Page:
The Carl Sagan Observatory: A Telescope for Everyone
The Carl Sagan Observatory is a new project for a remote observatory that will be built at the summit of Cerro Azul (a 2480 m mountain located near Magdalena. Sonora, Mexico). It will include one 55 cm and four 14 cm telescopes. The 55 cm telescope will be dedicated to supernovae research. One of the 14 cm Maksutov telescopes will be used as an autoguider for the stellar observations. The other 14 cm telescopes will feature different narrow band filters that will be used for solar research. The observatory will be controlled from the campus of the U niversidad de Sonora in Hermosillo, Sonora, Mexico ( ~ 200 km from the site). A prototype of the observatory building has been built on campus and first light is expected by the end of May of 2001. We expect to have an operating mountain observatory by the end of 2002. Some of the unique technical aspects of this observatory, which we believe can be a model for future small telescope observatories are discussed in this work.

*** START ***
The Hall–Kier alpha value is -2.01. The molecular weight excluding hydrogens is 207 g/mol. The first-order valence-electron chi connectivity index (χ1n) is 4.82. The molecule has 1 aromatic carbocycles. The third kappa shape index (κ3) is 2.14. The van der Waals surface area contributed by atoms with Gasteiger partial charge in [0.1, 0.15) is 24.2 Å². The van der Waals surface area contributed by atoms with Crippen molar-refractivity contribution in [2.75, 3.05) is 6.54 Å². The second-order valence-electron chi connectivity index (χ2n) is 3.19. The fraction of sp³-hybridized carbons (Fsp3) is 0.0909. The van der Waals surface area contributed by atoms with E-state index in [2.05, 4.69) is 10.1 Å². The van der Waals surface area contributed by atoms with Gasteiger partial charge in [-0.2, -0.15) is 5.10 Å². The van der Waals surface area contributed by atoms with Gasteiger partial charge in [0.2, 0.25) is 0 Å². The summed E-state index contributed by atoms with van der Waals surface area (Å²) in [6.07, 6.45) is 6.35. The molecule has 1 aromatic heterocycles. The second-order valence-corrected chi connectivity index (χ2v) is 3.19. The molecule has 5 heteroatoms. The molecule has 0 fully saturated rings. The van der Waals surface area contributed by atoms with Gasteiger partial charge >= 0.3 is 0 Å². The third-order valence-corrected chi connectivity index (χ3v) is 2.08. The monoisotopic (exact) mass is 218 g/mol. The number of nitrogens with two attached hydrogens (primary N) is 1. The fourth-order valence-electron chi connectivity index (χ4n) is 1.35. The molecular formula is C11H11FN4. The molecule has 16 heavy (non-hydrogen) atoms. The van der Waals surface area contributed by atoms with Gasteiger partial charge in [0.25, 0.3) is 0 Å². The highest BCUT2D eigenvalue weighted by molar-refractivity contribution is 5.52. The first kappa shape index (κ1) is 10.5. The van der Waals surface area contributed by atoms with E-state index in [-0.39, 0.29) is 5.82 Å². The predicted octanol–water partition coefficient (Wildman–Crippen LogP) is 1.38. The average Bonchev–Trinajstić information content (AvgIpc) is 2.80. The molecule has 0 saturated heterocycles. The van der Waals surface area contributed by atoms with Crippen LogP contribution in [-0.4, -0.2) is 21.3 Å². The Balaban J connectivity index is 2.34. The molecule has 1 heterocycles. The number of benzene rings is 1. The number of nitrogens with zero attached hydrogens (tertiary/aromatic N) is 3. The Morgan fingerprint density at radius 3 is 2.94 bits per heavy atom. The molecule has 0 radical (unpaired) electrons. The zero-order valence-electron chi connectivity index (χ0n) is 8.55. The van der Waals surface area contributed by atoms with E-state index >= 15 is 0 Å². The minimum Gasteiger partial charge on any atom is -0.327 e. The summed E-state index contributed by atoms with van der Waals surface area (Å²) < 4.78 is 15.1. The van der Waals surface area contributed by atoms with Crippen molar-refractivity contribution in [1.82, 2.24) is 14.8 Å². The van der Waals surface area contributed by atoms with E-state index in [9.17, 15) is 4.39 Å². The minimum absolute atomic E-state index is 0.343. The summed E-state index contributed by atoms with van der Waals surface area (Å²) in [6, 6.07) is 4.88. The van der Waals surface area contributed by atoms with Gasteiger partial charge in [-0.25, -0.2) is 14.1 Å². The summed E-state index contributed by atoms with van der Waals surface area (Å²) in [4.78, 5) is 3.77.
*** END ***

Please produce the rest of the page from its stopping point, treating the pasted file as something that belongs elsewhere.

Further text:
Saucedo-Morales, J., Sánchez-Ibarra, A., & Lunt, D. (2001). The Carl Sagan Observatory: A Telescope for Everyone (Vol. 246, p. 295). Presented at the IAU Colloq. 183: Small Telescope Astronomy on Global Scales. Retrieved from http://adsabs.harvard.edu/abs